My two favourite performances however, not just in this film but also of their respective careers, belong to Leonardo DiCaprio and Samuel L. Jackson. In Django, DiCaprio is doing something he has never done before and it is shocking that he was not recognized with an Oscar nomination for doing so. DiCaprio plays a character that is absolutely despicable, yet also hilarious in that heightened Tarantino manner. From his pretentious demand to be called Monsieur Calvin Candie through to his plantation, Candieland, this is one of the best characters Tarantino has ever created and a fine villain. A monologue delivered by DiCaprio regarding a skull is as electric, engaging and memorable as any scene of action or adventure you will ever see. As with every Tarantino film, the dialogue is just as dangerous, important and unpredictable as his scenes of violence. Whether the blows in this film come psychically or psychologically, all of them land a significant impact.
Samuel L. Jackson also plays against type, having what is arguably the most humorous character in the film. Seeing him as the senile, foul-mouthed and sycophant number two to DiCaprio’s character is a joy to watch. Shots and scenes that compose of nothing more than those two actors talking together are amongst my favourites in the film. I can only imagine the fun that those two and Tarantino must have had on set, bringing those awful characters to cinematic life.
However Django Unchained is not flawless. Kerry Washington who plays Django’s wife Broomhilda could have been given more to do and the argument that she is an outlier in Tarantino’s history of female characters is a valid one. Considering how dominant in shaping their fates previous female characters have been in Tarantino films, seeing her be nothing more than a victim who needs to be rescued was not problematic so much as unexpected. At two hours and forty-five minutes this is also a very long film, however I personally was not bored for a second and was engaged throughout, I can understand however if others felt differently. There are many scenes in this film that when you really break them down, are superfluous to the plot at hand, however those scenes are also amongst the best and most memorable in the film. If I were to be in charge of editing this film, at most ten to twenty minutes would have gone (Most likely from the first act). The film’s length is perhaps most felt in its final fifteen minutes when you think the film has reached its climax, only to discover that the final set piece is yet to come. The fact that Tarantino makes his cameo in this movement only adds fuel to the criticisms of self-indulgence.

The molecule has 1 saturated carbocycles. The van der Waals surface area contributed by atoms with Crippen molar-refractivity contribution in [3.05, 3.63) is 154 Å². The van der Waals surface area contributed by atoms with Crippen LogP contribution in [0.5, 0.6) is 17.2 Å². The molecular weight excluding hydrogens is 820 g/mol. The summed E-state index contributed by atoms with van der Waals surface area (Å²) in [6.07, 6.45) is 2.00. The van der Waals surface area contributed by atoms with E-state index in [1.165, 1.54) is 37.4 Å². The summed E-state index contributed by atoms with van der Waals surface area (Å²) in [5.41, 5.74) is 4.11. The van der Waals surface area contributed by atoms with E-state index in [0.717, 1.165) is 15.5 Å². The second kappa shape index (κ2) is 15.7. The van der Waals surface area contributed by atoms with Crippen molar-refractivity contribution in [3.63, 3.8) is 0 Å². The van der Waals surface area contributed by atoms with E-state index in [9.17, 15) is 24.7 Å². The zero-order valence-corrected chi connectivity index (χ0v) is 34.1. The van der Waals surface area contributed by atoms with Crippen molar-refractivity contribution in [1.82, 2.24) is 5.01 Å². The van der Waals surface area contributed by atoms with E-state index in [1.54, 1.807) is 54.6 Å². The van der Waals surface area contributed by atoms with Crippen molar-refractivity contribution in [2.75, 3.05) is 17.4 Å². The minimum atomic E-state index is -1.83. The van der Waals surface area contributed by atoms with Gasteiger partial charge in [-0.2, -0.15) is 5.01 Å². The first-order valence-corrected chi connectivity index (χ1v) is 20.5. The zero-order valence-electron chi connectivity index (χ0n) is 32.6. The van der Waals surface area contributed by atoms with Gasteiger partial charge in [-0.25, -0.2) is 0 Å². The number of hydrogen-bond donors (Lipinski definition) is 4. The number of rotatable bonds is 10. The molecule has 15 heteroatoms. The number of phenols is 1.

Overall, Django Unchained is a superb film and despite all of Tarantino’s influences and well-established trademarks, is original and unique to its very core. Some may find it boring, others offensive, however if you are a fan of films and cinema, there will be something in Django Unchained for you to love and appreciate. A brilliant piece of filmmaking, that is wittily and intelligently written, beautifully and inventively shot and brilliantly performed. If up until now Tarantino only had your curiosity, with this film he may have got your attention.
By Movie Parliament Prime Minister,